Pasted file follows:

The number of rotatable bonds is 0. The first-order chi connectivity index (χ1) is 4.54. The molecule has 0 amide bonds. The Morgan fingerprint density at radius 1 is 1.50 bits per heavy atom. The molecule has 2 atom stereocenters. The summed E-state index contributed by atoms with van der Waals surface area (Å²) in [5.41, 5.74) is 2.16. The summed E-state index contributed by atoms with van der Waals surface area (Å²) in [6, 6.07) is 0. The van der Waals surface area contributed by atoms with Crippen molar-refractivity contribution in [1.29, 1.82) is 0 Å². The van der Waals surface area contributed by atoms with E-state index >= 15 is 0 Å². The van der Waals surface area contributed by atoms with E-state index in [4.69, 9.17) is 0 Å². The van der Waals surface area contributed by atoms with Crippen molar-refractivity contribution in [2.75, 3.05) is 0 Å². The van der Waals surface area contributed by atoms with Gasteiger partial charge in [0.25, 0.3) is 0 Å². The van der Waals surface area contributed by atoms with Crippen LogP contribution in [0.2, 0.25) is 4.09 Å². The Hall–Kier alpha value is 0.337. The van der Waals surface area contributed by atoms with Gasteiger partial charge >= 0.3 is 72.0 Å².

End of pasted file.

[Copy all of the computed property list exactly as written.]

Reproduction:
The number of rotatable bonds is 0. The first-order chi connectivity index (χ1) is 4.54. The molecule has 0 amide bonds. The Morgan fingerprint density at radius 1 is 1.50 bits per heavy atom. The molecule has 2 atom stereocenters. The summed E-state index contributed by atoms with van der Waals surface area (Å²) in [5.41, 5.74) is 2.16. The summed E-state index contributed by atoms with van der Waals surface area (Å²) in [6, 6.07) is 0. The van der Waals surface area contributed by atoms with Crippen molar-refractivity contribution in [1.29, 1.82) is 0 Å². The van der Waals surface area contributed by atoms with E-state index >= 15 is 0 Å². The van der Waals surface area contributed by atoms with E-state index in [4.69, 9.17) is 0 Å². The van der Waals surface area contributed by atoms with Crippen molar-refractivity contribution in [2.75, 3.05) is 0 Å². The van der Waals surface area contributed by atoms with Gasteiger partial charge in [0.25, 0.3) is 0 Å². The van der Waals surface area contributed by atoms with Crippen LogP contribution in [0.2, 0.25) is 4.09 Å². The Hall–Kier alpha value is 0.337. The van der Waals surface area contributed by atoms with Gasteiger partial charge >= 0.3 is 72.0 Å².